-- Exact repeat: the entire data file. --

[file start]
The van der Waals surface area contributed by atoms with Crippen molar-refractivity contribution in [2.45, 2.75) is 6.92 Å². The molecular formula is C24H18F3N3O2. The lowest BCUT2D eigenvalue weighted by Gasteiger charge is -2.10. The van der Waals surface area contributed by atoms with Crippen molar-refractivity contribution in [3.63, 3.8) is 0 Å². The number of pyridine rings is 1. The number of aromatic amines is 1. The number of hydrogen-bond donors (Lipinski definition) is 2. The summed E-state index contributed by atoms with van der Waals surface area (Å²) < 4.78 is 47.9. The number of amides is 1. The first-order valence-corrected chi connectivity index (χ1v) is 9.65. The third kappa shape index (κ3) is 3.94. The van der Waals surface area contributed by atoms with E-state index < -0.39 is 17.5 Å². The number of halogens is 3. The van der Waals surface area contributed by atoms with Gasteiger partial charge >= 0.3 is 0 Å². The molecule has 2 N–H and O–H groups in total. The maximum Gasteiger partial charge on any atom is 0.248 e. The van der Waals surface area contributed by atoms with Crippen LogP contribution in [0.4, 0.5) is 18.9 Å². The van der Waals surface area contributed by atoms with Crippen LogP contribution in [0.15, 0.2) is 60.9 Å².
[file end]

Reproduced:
The van der Waals surface area contributed by atoms with Crippen molar-refractivity contribution in [2.45, 2.75) is 6.92 Å². The molecular formula is C24H18F3N3O2. The lowest BCUT2D eigenvalue weighted by Gasteiger charge is -2.10. The van der Waals surface area contributed by atoms with Crippen molar-refractivity contribution in [3.63, 3.8) is 0 Å². The number of pyridine rings is 1. The number of aromatic amines is 1. The number of hydrogen-bond donors (Lipinski definition) is 2. The summed E-state index contributed by atoms with van der Waals surface area (Å²) < 4.78 is 47.9. The number of amides is 1. The first-order valence-corrected chi connectivity index (χ1v) is 9.65. The third kappa shape index (κ3) is 3.94. The van der Waals surface area contributed by atoms with E-state index < -0.39 is 17.5 Å². The number of halogens is 3. The van der Waals surface area contributed by atoms with Gasteiger partial charge >= 0.3 is 0 Å². The molecule has 2 N–H and O–H groups in total. The maximum Gasteiger partial charge on any atom is 0.248 e. The van der Waals surface area contributed by atoms with Crippen LogP contribution in [0.4, 0.5) is 18.9 Å². The van der Waals surface area contributed by atoms with Crippen LogP contribution in [0.15, 0.2) is 60.9 Å².